The Department of Defense entered into an agreement Friday to use the Office of Personnel Management’s workforce training platform to streamline its own reskilling efforts.
USALearning began as an e-government initiative in 2004 and already supports more than 100 small agencies governmentwide with cloud-based learning systems.
Over 18 months, DoD’s IT and Business Systems Reform Team identified more than 50,000 disparately managed learning courses across 161 distinct learning management systems it hopes to rein in by creating an online common course catalog and common learning record repository.
“Moving to the USALearning platform will reduce the redundancy in common learning courses and allow us to move to a DOD-wide common course catalogue,” Lisa Hershman, acting chief management officer at DOD, told reporters at the signing of the memorandum of agreement. “This is a pivotal step in becoming easier to do business with.”
The department estimates it will save $22 million in 2020 and $122 million over five years through cost-optimized training and education products and services. Hershman said she’d like to see the approximately 1,800 Pentagonwide business systems reduced to 25 in time.
DOD oversees the largest population in government, spending 304 million hours on learning annually. About 40,000 federal civilians change positions within DOD a year, a process that inevitably leads to unnecessary retraining that can run eight to 10 hours, said Margaret Weichert, acting director of OPM.
“If you change jobs and you did — let’s say a cyber training in one job — it doesn’t mean that you’re going to get credit for that at your next job if it’s on a different system,” Weichert said. “You could actually be paying to train the same person twice in one year for a routine activity.”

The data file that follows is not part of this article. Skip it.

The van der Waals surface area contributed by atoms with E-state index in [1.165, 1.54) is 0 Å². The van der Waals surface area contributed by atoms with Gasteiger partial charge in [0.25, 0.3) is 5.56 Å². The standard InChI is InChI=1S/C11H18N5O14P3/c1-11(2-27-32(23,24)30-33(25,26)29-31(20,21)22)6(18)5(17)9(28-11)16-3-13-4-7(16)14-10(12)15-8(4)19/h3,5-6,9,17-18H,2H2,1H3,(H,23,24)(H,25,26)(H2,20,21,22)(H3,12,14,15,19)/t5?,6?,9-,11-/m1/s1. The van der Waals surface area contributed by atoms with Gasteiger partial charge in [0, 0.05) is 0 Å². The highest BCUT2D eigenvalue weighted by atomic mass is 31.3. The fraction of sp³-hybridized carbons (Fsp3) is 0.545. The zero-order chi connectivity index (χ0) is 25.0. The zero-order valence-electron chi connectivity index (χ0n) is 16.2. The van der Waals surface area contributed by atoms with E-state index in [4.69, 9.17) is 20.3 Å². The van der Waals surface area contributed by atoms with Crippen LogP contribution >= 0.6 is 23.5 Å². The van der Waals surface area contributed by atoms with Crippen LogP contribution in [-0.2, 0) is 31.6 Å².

Kelly Sims will serve as program manager of category management for training and education, the functional lead of DOD’s transition to USALearning. Her team is still being formed, but work is already being done to distill trainings down into competencies.
“Relative to the common course catalog, one of the challenges in DOD — and actually across government — is we all call courses different things, and a lot of those courses aren’t specifically designed at the competency level,” said William Peratino, deputy director of new and emerging human resources technologies at OPM.
“If you take that competency-based model, overlay it across the workforce, you can then distribute the workforce where you need them, when you need them, in specific roles and locations,” he added.
USALearning is developing a career readiness portal for DOD so employees can get information on the courses they need to take to reach the next level of proficiency by searching for the relevant competencies.
DOD employees will have one learning record, and outcome data will be among the platform metrics looked at to determine what annual trainings are necessary.
“It’s premature to say what’s the right number of courses because there’s a lot of redundancy that we need to identify,” Weichert said.
DOD may find other competencies in areas like cybersecurity aren’t being taught, leading to the creation of new courses, she added.
The department already has an advanced distributed learning initiative for testing emerging learning technologies, and USALearning will be able to deploy those across agency partners — a list that is expected to grow.
Weichert said there are “clear intersections” between what DOD is doing and the recently announced Federal Cyber Reskilling Academy, so OPM is seeking “highly interoperable, interconnected platforms.”
USALearning’s platform is “essentially a white-label solution,” she added.